DB: Plankton just means that it's an organism that can't control its distribution in the water; it floats with the currents. Some plankton can have little flagella or something, they can move a little bit, but in general, they are just at the whims of the current. They tend to be very small, but if you've ever seen one of those big ocean sunfish, they're really weirdly shaped - they are plankton. They can't control their distribution; they're really weird beasts. So plankton just means you're moving around. Phytoplankton: phyto is plant. So these are plankton that act like plants. They have chlorophyll and pigments just like the plants outside the building. And they take up energy from the sun and that's how they grow and thrive. So that's the phyto.
LR: Ok. So for the uneducated - that means me - when a whale is consuming plankton, what kind of plankton? Or is that what happens?
DB: They do consume plankton. So they tend to consume the level up from the phytoplankton. So they eat what eats the phytoplankton. In the Gulf, much of what they eat in the Gulf of Maine are copepods. They're like the cows of the sea is one way to think about it. So if the phytoplankton are the grass, right? So those are these microscopic plants. And then you've got the little copepods, and copepods look like a grain of sand with big antennae. That's kind of their general shape. And you can see them, if you have a glass of water, seawater, and you're lucky enough to catch one of these guys, you will see it darting around. They’re visible to the naked eye. And they have these feeding currents and they take up all these phytoplankton. They tend to have a lot of lipids and fats in them, so they're a really good food source. And it's those guys that the whales will screen out through their baleen to eat. Phytoplankton are really too small. They won't get caught on that baleen that most whales have.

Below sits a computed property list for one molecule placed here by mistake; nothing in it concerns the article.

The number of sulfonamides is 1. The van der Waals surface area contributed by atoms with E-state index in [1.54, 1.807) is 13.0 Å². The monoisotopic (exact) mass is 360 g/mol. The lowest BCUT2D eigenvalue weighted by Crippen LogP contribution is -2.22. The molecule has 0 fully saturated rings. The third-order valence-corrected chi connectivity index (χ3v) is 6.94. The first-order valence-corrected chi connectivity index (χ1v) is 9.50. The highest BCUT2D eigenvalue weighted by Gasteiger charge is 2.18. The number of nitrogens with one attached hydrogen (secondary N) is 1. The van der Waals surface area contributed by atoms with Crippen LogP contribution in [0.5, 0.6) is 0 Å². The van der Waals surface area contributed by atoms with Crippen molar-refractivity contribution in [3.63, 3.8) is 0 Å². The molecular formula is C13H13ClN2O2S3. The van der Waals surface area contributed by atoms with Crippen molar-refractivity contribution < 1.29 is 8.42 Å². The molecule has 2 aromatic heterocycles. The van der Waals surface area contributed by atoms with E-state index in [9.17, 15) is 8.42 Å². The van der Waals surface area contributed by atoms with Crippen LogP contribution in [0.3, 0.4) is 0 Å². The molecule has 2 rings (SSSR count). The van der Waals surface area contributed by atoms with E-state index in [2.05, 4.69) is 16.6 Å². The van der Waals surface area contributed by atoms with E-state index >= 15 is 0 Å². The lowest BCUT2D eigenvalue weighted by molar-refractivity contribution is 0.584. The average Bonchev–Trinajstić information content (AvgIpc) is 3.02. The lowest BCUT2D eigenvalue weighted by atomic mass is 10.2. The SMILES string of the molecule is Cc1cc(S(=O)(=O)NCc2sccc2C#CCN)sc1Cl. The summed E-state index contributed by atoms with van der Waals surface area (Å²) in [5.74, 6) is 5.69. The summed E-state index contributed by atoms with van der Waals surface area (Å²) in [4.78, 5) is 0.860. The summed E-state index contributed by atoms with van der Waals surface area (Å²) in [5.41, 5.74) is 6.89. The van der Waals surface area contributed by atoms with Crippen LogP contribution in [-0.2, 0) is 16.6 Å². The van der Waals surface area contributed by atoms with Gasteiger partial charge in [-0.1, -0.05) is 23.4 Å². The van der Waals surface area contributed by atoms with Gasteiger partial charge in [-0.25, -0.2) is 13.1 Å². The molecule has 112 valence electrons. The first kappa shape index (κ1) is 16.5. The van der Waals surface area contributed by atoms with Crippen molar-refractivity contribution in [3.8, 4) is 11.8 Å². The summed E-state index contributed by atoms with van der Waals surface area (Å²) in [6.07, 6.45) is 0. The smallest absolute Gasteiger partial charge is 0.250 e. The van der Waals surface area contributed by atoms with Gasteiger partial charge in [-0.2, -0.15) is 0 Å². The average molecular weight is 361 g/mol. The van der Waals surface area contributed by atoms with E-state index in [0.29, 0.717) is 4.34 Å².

LR: If the planet is covered - is it 70% water?
DB: The ocean is 70% of the planet.
LR: Okay. So with that, how much oxygen is created from the ocean relative to what's created on land with trees and that sort of thing? What is that balance?
DB: I think we're about 50%.